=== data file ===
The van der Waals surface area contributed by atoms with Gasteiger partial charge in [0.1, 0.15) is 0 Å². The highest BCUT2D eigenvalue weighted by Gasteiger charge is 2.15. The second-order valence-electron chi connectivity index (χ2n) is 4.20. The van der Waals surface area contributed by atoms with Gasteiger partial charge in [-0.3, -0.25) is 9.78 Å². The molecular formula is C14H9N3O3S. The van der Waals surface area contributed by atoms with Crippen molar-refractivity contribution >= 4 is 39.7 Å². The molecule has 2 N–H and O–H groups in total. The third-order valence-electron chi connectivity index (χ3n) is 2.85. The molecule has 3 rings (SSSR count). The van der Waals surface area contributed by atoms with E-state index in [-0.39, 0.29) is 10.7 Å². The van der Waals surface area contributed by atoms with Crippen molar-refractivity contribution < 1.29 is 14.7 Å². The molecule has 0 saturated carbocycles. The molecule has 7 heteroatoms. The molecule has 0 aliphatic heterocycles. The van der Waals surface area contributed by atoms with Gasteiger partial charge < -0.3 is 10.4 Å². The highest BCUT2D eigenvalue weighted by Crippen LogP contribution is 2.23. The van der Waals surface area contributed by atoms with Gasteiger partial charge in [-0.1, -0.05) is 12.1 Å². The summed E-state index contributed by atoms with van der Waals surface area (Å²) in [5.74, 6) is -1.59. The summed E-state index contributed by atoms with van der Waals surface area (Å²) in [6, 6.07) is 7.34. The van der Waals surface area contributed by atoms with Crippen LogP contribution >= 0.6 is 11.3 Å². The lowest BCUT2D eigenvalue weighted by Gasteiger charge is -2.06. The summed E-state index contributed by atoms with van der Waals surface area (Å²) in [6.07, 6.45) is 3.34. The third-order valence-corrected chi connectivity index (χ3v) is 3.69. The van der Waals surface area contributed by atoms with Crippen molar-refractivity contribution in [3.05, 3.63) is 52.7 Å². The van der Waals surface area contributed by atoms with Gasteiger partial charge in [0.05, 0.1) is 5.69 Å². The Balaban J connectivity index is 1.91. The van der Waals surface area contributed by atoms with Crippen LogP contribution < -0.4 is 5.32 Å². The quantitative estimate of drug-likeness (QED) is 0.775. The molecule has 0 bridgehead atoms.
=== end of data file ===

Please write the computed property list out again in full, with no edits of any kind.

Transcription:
The van der Waals surface area contributed by atoms with Gasteiger partial charge in [0.1, 0.15) is 0 Å². The highest BCUT2D eigenvalue weighted by Gasteiger charge is 2.15. The second-order valence-electron chi connectivity index (χ2n) is 4.20. The van der Waals surface area contributed by atoms with Gasteiger partial charge in [-0.3, -0.25) is 9.78 Å². The molecular formula is C14H9N3O3S. The van der Waals surface area contributed by atoms with Crippen molar-refractivity contribution >= 4 is 39.7 Å². The molecule has 2 N–H and O–H groups in total. The third-order valence-electron chi connectivity index (χ3n) is 2.85. The molecule has 3 rings (SSSR count). The van der Waals surface area contributed by atoms with E-state index in [-0.39, 0.29) is 10.7 Å². The van der Waals surface area contributed by atoms with Crippen molar-refractivity contribution < 1.29 is 14.7 Å². The molecule has 0 saturated carbocycles. The molecule has 7 heteroatoms. The molecule has 0 aliphatic heterocycles. The van der Waals surface area contributed by atoms with Gasteiger partial charge < -0.3 is 10.4 Å². The highest BCUT2D eigenvalue weighted by Crippen LogP contribution is 2.23. The van der Waals surface area contributed by atoms with Gasteiger partial charge in [-0.1, -0.05) is 12.1 Å². The summed E-state index contributed by atoms with van der Waals surface area (Å²) in [5.74, 6) is -1.59. The summed E-state index contributed by atoms with van der Waals surface area (Å²) in [6, 6.07) is 7.34. The van der Waals surface area contributed by atoms with Crippen LogP contribution >= 0.6 is 11.3 Å². The lowest BCUT2D eigenvalue weighted by Gasteiger charge is -2.06. The summed E-state index contributed by atoms with van der Waals surface area (Å²) in [6.07, 6.45) is 3.34. The third-order valence-corrected chi connectivity index (χ3v) is 3.69. The van der Waals surface area contributed by atoms with Crippen molar-refractivity contribution in [3.05, 3.63) is 52.7 Å². The van der Waals surface area contributed by atoms with Gasteiger partial charge in [0.05, 0.1) is 5.69 Å². The Balaban J connectivity index is 1.91. The van der Waals surface area contributed by atoms with Crippen LogP contribution < -0.4 is 5.32 Å². The quantitative estimate of drug-likeness (QED) is 0.775. The molecule has 0 bridgehead atoms.